#930436

    Ðash®
    Participant

    My suspicion is that occasional cousin weddings aren’t very dangerous, but if there’s a pattern over several generations, it’s another story. The hemophilia of the royal families of Europe demonstrates this.

    The type of hemophilia that occured in decendents of Queen Victoria is a recessive X-linked genetic disorder and has nothing to do with cousins marrying.

    #930437

    anon1m0us
    Participant

    popa_bar_abba: “that no amount of genetic testing will find every genetic disorder, since every one needs to be tested for separately, and it is implausible to test for every one.”

    True and no one has to go nuts. But if you marry your cousin, you should go through aggressive testing. If not, do not blame hashem for any misfortunes that may occur.

    Dor Yeshorim tests the common genetic mutations. Labs test everything.

    Dash: Two recessive genes cause a 25% chance in a family of 4 to have the disease.

    #930438

    The little I know
    Participant

    I am not understanding the polarized comments here. There is a major amount of hashgocho involved in the producing of children and their genetic coding. Parents do not have the control over that. With what science does know, we need to be cautious, and relatives marrying can possibly involve increased risk of combining of recessive genes. Dor Yeshurim does a superb and excellent job in testing for everything known, and it has the access to test for additional issues if there is reason to suspect, as with relatives. In fact, I have examined the situation quite carefully, and it seems that Dor Yeshurim has a better track record than the “average” lab.

    For families that have no identified cases of illness for the past few generations, it stands to reason that there is a statistically lower risk. Regardless, if you ask R’ Eckstein of Dor Yeshurim, he will recommend against relatives marrying.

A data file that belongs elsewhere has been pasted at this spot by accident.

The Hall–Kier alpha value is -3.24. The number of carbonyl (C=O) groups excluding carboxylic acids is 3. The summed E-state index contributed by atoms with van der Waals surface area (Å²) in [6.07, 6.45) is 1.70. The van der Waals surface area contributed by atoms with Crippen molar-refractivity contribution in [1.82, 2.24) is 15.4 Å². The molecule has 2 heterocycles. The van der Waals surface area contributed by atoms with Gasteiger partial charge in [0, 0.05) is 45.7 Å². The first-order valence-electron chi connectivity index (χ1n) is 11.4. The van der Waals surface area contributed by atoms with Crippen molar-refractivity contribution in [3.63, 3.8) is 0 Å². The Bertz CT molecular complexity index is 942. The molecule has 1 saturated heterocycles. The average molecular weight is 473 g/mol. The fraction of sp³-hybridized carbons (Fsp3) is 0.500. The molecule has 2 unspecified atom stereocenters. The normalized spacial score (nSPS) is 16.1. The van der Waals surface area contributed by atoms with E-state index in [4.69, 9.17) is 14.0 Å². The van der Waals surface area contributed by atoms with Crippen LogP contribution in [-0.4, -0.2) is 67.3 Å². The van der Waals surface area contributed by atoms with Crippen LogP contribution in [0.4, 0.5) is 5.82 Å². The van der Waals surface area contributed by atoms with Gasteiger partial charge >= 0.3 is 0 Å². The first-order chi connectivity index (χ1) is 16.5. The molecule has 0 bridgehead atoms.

In my family, intra-family marriages have happened, and there have been no problems B”H. Everyne who considered such a shidduch did meticulous homework before proceeding. HKB”H should continue to protect all of Klal Yisroel.

    #930439

    Ðash®
    Participant

    Dash: Two recessive genes cause a 25% chance in a family of 4 to have the disease.

    But there is no such thing as a male carrier of an X-linked genetic disorder. (I’m discussing Hemophilia B)

    #930440

    computer777
    Member

    But there is no such thing as a male carrier of an X-linked genetic disorder. (I’m discussing Hemophilia B)

    I don’t believe that is correct. A male who has an x-linked genetic disorder will #1 have the disorder (as opposed to just being a carrier) and #2 pass the gene on to ALL of his daughters (making them carriers) and none of his sons.

    If the mother also carries an x-linked genetic disorder, then there is 50% change for children (male or female) to actually have the disorder.

    If only the father has the disorder, all his daughters will be carriers of the disorder.

    #930441

    computer777
    Member

    If the mother also carries an x-linked genetic disorder, then there is 50% change for children (male or female) to actually have the disorder.

    I meant if the mother has the same x-linked defective gene as the father, then there is 50% for either male or female to have the disorder.